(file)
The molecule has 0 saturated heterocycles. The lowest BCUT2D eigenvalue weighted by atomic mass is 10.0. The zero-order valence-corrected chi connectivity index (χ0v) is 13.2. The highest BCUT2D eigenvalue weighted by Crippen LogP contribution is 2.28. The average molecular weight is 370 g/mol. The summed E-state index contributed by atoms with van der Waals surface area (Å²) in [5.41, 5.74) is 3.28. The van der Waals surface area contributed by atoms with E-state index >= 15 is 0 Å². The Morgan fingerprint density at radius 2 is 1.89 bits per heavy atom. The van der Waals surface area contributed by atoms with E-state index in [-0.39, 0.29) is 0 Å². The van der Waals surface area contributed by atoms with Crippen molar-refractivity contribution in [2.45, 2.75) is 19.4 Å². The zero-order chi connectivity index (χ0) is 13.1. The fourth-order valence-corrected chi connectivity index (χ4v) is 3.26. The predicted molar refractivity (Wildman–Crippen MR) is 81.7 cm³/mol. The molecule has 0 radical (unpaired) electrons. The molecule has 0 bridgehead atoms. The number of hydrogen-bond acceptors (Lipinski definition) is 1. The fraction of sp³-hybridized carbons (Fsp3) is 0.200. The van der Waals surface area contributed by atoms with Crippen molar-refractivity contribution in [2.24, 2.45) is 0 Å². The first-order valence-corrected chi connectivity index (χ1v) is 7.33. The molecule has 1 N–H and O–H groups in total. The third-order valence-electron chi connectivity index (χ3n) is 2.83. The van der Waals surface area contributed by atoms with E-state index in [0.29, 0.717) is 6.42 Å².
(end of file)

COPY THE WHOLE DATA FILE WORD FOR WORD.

The molecule has 0 saturated heterocycles. The lowest BCUT2D eigenvalue weighted by atomic mass is 10.0. The zero-order valence-corrected chi connectivity index (χ0v) is 13.2. The highest BCUT2D eigenvalue weighted by Crippen LogP contribution is 2.28. The average molecular weight is 370 g/mol. The summed E-state index contributed by atoms with van der Waals surface area (Å²) in [5.41, 5.74) is 3.28. The van der Waals surface area contributed by atoms with E-state index >= 15 is 0 Å². The Morgan fingerprint density at radius 2 is 1.89 bits per heavy atom. The van der Waals surface area contributed by atoms with E-state index in [-0.39, 0.29) is 0 Å². The van der Waals surface area contributed by atoms with Crippen molar-refractivity contribution in [2.45, 2.75) is 19.4 Å². The zero-order chi connectivity index (χ0) is 13.1. The fourth-order valence-corrected chi connectivity index (χ4v) is 3.26. The predicted molar refractivity (Wildman–Crippen MR) is 81.7 cm³/mol. The molecule has 0 radical (unpaired) electrons. The molecule has 0 bridgehead atoms. The number of hydrogen-bond acceptors (Lipinski definition) is 1. The fraction of sp³-hybridized carbons (Fsp3) is 0.200. The van der Waals surface area contributed by atoms with Crippen molar-refractivity contribution in [2.24, 2.45) is 0 Å². The first-order valence-corrected chi connectivity index (χ1v) is 7.33. The molecule has 1 N–H and O–H groups in total. The third-order valence-electron chi connectivity index (χ3n) is 2.83. The van der Waals surface area contributed by atoms with E-state index in [0.29, 0.717) is 6.42 Å².